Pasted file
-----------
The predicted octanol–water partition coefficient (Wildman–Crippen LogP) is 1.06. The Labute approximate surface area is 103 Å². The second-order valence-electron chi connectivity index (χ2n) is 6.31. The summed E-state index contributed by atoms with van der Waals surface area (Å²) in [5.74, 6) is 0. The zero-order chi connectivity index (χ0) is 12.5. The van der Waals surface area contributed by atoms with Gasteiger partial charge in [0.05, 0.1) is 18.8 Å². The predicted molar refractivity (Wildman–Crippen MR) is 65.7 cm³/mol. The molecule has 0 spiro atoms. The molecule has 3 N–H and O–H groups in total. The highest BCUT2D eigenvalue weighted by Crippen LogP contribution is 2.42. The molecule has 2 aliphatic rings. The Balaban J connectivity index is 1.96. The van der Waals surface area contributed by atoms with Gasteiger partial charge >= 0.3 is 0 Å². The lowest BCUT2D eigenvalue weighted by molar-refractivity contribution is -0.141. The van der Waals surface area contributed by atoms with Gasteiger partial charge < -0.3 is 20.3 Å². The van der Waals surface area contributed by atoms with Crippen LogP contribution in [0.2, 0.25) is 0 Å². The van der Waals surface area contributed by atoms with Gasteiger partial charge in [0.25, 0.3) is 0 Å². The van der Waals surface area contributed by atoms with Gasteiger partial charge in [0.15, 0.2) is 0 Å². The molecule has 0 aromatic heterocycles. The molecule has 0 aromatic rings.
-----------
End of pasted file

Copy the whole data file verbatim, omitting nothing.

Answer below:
The predicted octanol–water partition coefficient (Wildman–Crippen LogP) is 1.06. The Labute approximate surface area is 103 Å². The second-order valence-electron chi connectivity index (χ2n) is 6.31. The summed E-state index contributed by atoms with van der Waals surface area (Å²) in [5.74, 6) is 0. The zero-order chi connectivity index (χ0) is 12.5. The van der Waals surface area contributed by atoms with Gasteiger partial charge in [0.05, 0.1) is 18.8 Å². The predicted molar refractivity (Wildman–Crippen MR) is 65.7 cm³/mol. The molecule has 0 spiro atoms. The molecule has 3 N–H and O–H groups in total. The highest BCUT2D eigenvalue weighted by Crippen LogP contribution is 2.42. The molecule has 2 aliphatic rings. The Balaban J connectivity index is 1.96. The van der Waals surface area contributed by atoms with Gasteiger partial charge >= 0.3 is 0 Å². The lowest BCUT2D eigenvalue weighted by molar-refractivity contribution is -0.141. The van der Waals surface area contributed by atoms with Gasteiger partial charge < -0.3 is 20.3 Å². The van der Waals surface area contributed by atoms with Crippen LogP contribution in [0.2, 0.25) is 0 Å². The van der Waals surface area contributed by atoms with Gasteiger partial charge in [0.25, 0.3) is 0 Å². The van der Waals surface area contributed by atoms with Gasteiger partial charge in [0.15, 0.2) is 0 Å². The molecule has 0 aromatic heterocycles. The molecule has 0 aromatic rings.